Given the above condition, several pertinent questions arise. Can those for whom life unfolds as an experience under unjust structures develop sufficient instinct for justice in their interpersonal encounters? Whether for the Beninese parent who hands over their child to racketeering intermediaries for as little as $200 or the family in Lagos who demands for child labour, there is an absence of justice, both as a normative pursuit and as a structural reality of both societies. The parent who aids in the trafficking and economic exploitation of their child may have thought very little about the child’s humanity even though parental responsibility should compel it. Though, one could also assume that the parent’s action is compelled by a natural instinct to escape privation. Whatever the case, the child’s fate at his/her eventual destination is treated as an afterthought.
Let us also think about the family in Lagos who demands a Beninese child labourer. Part of the consideration is that they are neither fluent in the local language enough to protest their maltreatment to local law enforcement authorities and that they are too beholden to the trafficking syndicate to escape from their slavers. Some of the homes where these children end up as domestic servants are those of educated, middle-class Nigerians, whose own children attend private schools and vacation in Europe and other Global North countries.
Essentially, most of the patrons of child labour in Nigeria are those effectively aware of the enterprise’s patently unjust and criminal nature, as an investigative story by the International Centre for Investigative Journalism reveals. They can witness evidence of this injustice in the very fact that while their children are chauffeured to school each morning, the trafficked child is subjected to domestic servitude. So why is the educated, middle-class patronizer of trafficked children oblivious to the child’s humanity? One way to explain this is that this person is a product of a dehumanizing system (this does not excuse the crime they have committed or the harm they have caused). The average Nigerian citizen is an individual at the mercy of arbitrary police arrest, a comatose health infrastructure that cannot save him should he suffer a medical emergency, and a state that can neither rescue him if he is kidnapped nor effectively prosecute his abductors. If his child were to be harmed or killed in school due to negligence on the part of school authorities, he would be powerless to seek justice if those authorities had powerful political friends. Given this socialization in a Hobbesian state, is such an individual capable of coming to terms with the humanity of a trafficked child?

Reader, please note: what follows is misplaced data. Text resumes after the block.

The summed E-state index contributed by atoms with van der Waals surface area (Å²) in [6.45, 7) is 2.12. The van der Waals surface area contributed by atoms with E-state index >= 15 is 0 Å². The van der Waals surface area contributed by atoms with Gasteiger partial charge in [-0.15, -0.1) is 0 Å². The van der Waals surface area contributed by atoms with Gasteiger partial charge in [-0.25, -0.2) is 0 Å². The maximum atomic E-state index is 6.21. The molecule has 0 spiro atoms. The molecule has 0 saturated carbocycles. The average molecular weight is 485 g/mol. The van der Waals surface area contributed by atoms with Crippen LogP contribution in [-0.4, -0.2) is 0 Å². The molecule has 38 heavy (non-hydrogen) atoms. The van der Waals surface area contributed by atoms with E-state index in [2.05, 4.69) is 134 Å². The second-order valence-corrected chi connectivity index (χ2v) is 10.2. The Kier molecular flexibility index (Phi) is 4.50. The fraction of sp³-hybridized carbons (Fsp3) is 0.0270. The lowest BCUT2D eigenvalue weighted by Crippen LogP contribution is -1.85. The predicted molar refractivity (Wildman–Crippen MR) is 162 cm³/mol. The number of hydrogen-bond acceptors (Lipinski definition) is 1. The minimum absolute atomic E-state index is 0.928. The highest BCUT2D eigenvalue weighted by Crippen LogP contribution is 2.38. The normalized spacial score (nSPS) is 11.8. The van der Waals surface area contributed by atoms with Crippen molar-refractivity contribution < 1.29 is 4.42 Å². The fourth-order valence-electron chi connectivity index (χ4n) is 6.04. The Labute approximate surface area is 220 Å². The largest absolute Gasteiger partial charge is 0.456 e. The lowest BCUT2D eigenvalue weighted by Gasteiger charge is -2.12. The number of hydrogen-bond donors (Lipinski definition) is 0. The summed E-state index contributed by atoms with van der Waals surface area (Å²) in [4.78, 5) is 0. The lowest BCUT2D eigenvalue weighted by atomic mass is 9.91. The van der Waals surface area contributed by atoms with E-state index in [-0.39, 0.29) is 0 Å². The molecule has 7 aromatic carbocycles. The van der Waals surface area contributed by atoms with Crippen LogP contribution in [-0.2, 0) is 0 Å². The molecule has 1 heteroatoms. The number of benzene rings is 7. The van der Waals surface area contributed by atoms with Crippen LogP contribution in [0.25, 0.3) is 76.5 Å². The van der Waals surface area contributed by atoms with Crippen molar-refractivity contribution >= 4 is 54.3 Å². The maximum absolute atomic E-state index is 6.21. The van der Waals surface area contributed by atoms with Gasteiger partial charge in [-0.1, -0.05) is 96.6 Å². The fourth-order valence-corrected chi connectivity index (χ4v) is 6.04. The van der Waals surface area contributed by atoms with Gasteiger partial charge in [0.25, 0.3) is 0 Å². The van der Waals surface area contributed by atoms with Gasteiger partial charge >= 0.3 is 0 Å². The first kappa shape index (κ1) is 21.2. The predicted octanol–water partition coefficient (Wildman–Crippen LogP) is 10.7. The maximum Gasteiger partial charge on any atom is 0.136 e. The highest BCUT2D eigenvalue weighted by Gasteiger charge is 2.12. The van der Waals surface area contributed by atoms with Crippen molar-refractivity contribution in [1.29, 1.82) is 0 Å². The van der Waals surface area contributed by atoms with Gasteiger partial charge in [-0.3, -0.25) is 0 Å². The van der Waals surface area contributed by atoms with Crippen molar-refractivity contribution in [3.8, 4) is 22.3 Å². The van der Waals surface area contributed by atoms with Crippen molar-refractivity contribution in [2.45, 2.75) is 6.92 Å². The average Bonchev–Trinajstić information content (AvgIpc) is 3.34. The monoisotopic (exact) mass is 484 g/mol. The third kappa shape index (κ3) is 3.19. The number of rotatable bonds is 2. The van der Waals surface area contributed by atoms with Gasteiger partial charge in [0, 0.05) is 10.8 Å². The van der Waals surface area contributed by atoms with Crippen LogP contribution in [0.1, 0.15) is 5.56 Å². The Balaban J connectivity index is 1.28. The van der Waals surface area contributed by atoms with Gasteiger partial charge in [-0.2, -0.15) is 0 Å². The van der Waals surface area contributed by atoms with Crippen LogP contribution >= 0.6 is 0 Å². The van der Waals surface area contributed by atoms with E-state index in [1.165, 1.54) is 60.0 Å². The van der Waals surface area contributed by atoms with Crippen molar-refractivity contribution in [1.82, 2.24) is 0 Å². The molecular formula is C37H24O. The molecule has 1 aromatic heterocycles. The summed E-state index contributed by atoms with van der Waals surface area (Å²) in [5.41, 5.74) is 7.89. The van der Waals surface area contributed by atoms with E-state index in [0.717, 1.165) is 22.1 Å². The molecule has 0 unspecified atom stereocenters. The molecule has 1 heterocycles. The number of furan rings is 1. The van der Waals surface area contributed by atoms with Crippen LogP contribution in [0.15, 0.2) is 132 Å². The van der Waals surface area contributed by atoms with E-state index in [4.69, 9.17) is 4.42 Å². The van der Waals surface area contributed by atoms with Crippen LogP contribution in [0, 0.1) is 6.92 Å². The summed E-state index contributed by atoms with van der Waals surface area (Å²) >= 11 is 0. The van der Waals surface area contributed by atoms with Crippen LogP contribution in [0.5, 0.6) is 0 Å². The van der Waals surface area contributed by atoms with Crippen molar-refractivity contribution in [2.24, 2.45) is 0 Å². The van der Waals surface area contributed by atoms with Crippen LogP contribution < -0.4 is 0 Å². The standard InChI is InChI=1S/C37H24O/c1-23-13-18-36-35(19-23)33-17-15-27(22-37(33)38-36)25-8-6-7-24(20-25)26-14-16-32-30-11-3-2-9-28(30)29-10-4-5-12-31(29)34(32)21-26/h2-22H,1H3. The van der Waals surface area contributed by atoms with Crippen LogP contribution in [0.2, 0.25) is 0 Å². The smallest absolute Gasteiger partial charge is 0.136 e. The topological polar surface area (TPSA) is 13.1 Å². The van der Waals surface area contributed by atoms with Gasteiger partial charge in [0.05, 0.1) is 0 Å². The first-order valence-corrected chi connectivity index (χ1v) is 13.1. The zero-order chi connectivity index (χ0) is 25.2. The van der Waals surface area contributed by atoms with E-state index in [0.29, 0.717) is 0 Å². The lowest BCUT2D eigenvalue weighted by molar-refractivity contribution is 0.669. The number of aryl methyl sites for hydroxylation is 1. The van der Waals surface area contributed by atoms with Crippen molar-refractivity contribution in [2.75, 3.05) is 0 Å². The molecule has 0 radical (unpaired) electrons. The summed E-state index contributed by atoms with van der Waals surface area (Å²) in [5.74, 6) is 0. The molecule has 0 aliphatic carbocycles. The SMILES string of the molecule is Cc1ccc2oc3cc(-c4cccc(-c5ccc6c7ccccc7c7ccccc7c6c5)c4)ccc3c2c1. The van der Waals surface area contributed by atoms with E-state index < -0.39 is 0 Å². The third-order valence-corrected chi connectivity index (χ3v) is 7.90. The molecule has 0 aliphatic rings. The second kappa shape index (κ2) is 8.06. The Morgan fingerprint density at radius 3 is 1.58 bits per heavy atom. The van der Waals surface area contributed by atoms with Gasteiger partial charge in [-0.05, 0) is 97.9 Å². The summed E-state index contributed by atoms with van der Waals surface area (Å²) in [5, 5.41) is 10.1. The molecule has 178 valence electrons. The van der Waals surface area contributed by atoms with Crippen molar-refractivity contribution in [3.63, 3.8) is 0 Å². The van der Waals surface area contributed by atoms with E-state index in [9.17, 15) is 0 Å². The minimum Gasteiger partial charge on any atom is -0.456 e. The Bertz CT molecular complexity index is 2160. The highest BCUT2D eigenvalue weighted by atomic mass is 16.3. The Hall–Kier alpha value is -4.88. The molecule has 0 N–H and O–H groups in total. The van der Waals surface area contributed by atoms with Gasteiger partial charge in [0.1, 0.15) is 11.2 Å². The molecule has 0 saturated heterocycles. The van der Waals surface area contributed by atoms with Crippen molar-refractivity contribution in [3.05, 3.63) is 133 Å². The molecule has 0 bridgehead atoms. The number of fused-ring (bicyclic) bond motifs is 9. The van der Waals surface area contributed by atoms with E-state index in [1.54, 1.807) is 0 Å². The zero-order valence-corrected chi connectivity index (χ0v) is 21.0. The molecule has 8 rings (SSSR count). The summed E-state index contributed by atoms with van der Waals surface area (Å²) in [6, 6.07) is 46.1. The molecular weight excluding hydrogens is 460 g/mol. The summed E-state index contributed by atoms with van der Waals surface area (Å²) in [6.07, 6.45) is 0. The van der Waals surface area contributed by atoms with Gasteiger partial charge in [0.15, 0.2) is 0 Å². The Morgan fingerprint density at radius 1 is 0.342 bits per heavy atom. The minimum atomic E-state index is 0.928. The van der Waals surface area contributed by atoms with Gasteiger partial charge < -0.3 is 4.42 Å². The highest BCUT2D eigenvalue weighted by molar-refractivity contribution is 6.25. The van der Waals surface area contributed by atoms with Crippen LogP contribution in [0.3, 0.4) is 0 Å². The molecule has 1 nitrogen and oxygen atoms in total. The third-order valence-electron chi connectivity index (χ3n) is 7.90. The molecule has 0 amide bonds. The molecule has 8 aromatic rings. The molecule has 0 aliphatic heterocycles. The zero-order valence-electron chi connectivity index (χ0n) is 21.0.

In her incisive report published in the UK Guardian, Monica Mark tells the story of Timothy Goudjana, a Beninese who spoke of the haunting memories of his life as a teenage labourer in Nigeria. But decades later, he sent two of his children to a similar fate at a much younger age. We must then ask, would the misfortune that befell Timothy’s children come to pass if their father had lived in a just Beninese society where venal corruption was not the overarching legacy of political leadership? Thus, Okeja’s ideation of justice as something that matters for politics and for interpersonal encounters advances an understanding of trafficking as a question of (in)justice. It leads us to imagine that people born in certain countries and subjects of certain backgrounds would naturally contend with certain forms of suffering and disadvantage irrespective of the burgeoning laws enacted to protect them.